Florida Seniors Brace for Increased Fees and Selling Challenges Amidst New Condo Law, Warn Association Presidents

Florida Seniors Brace for Increased Fees and Selling Challenges Amidst New Condo Law, Warn Association Presidents

In the aftermath of the 2021 Surfside, Florida condo collapse, a new condominium safety law has been introduced, impacting condominiums in Florida.

According to a September 2023 report by Bay News 9, the law includes provisions mandating inspections for certain condominiums and the establishment of monetary reserves for future essential repairs.

These requirements pose a financial challenge for some condominium associations, potentially necessitating a significant influx of funds within a short timeframe, as noted by Florida-based Icard Merrill Attorneys and Counselors.

Consequently, some condo associations have found it necessary to raise fees or impose special assessments in preparation for future financial needs.

Regrettably, this situation is affecting Florida’s senior citizens, often on fixed incomes, as condos are a popular choice for retirees seeking maintenance-free living. Concerns have been raised by Condo Association officers, warning that substantial assessment increases could render condos less affordable and challenging to sell.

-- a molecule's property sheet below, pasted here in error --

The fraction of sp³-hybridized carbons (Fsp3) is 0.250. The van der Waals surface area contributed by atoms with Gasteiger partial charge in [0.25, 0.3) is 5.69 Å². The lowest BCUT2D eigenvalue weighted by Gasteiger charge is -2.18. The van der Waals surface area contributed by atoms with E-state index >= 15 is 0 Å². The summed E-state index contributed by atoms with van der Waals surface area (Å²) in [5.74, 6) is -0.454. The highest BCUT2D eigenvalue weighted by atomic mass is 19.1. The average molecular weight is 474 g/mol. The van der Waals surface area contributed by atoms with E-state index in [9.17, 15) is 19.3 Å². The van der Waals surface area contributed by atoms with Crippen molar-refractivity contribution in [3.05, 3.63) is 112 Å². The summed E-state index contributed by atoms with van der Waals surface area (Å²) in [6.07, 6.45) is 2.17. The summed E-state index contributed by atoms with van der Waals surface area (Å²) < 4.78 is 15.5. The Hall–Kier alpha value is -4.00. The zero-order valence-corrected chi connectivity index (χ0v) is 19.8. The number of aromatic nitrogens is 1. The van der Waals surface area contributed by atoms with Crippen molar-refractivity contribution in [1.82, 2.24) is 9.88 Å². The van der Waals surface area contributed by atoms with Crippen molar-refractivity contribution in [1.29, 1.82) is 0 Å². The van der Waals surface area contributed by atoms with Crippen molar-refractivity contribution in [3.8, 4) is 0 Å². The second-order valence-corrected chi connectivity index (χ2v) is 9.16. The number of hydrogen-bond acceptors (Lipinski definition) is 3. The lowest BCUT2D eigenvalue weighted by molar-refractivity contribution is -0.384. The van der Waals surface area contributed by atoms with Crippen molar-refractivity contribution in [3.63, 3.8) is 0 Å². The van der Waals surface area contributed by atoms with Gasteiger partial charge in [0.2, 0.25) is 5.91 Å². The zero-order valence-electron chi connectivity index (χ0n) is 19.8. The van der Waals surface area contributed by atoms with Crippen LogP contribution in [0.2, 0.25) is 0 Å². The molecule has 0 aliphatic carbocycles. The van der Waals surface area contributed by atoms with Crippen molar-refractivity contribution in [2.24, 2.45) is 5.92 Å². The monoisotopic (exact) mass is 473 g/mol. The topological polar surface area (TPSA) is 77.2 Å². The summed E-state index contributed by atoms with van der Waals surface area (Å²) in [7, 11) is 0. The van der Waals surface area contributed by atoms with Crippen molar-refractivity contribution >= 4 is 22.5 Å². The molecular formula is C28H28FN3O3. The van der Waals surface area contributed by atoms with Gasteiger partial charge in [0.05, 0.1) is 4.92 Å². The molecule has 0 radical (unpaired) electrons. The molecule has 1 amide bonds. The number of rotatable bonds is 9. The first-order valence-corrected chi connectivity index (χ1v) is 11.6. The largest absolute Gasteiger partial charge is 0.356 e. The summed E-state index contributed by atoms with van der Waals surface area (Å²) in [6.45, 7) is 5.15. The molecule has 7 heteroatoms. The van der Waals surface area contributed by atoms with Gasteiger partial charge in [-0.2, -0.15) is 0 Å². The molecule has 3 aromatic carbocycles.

The situation in Tarpon Springs highlights the potential for a substantial increase in financial burdens. Dan Severson, a retiree and president of the Dolphin Condominium Association in Tarpon Springs, reported to ABC Action News in late September 2023 that one insurance quote, amounting to approximately $600,000, was riddled with exclusions and high deductibles, posing additional challenges for condo owners.

That kind of rise, he told the channel, could raise the money required to keep living in the condos by a significant amount.

It could quadruple the cost of living in this condo. And that would be devastating to a lot of fixed-income senior people.

Severson acknowledged that in the worst-case scenario, monthly fees might increase from $500 to $3,000, potentially rendering the units “impossible to sell.”

In St. Petersburg, residents like Scott Rasbach, a retiree residing in Paradise Shores and the association president, are facing challenges with significant special assessments. As reported by The Tampa Bay Times in late 2022, Rasbach’s condo fees rose from $430 in 2019 to $600 per month in 2023.

Rasbach informed the publication that due to the need for a new roof, residents may be required to contribute to a special assessment of approximately $8,000. He told:

I literally have a woman that lives in the building across from me who’s 80 some years old, who went and got a job working in some sort of manufacturing plant in order to make the money to pay for the special assessment.

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